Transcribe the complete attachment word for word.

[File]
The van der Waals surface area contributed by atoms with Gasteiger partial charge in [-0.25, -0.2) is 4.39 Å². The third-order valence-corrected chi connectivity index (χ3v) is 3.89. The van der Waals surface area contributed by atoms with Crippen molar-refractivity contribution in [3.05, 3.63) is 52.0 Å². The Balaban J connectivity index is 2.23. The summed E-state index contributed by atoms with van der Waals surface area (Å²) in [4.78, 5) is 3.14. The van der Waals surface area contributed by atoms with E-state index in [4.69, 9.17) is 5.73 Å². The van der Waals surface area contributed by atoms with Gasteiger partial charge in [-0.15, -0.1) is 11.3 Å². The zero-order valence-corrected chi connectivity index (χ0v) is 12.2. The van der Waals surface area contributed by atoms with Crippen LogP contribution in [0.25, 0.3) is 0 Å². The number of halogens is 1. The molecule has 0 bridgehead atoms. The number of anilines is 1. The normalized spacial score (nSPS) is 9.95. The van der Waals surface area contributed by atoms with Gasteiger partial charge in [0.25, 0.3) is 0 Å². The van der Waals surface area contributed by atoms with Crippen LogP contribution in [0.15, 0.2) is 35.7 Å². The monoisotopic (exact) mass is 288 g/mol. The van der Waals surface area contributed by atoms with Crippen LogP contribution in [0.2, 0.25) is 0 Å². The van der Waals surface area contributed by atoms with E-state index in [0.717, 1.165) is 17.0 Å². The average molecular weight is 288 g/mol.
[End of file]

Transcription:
The van der Waals surface area contributed by atoms with Gasteiger partial charge in [-0.25, -0.2) is 4.39 Å². The third-order valence-corrected chi connectivity index (χ3v) is 3.89. The van der Waals surface area contributed by atoms with Crippen molar-refractivity contribution in [3.05, 3.63) is 52.0 Å². The Balaban J connectivity index is 2.23. The summed E-state index contributed by atoms with van der Waals surface area (Å²) in [4.78, 5) is 3.14. The van der Waals surface area contributed by atoms with E-state index in [4.69, 9.17) is 5.73 Å². The van der Waals surface area contributed by atoms with Gasteiger partial charge in [-0.15, -0.1) is 11.3 Å². The zero-order valence-corrected chi connectivity index (χ0v) is 12.2. The van der Waals surface area contributed by atoms with Crippen LogP contribution in [0.25, 0.3) is 0 Å². The number of halogens is 1. The molecule has 0 bridgehead atoms. The number of anilines is 1. The normalized spacial score (nSPS) is 9.95. The van der Waals surface area contributed by atoms with Gasteiger partial charge in [0.25, 0.3) is 0 Å². The van der Waals surface area contributed by atoms with Crippen LogP contribution in [0.15, 0.2) is 35.7 Å². The monoisotopic (exact) mass is 288 g/mol. The van der Waals surface area contributed by atoms with Crippen LogP contribution in [0.2, 0.25) is 0 Å². The van der Waals surface area contributed by atoms with E-state index in [0.717, 1.165) is 17.0 Å². The average molecular weight is 288 g/mol.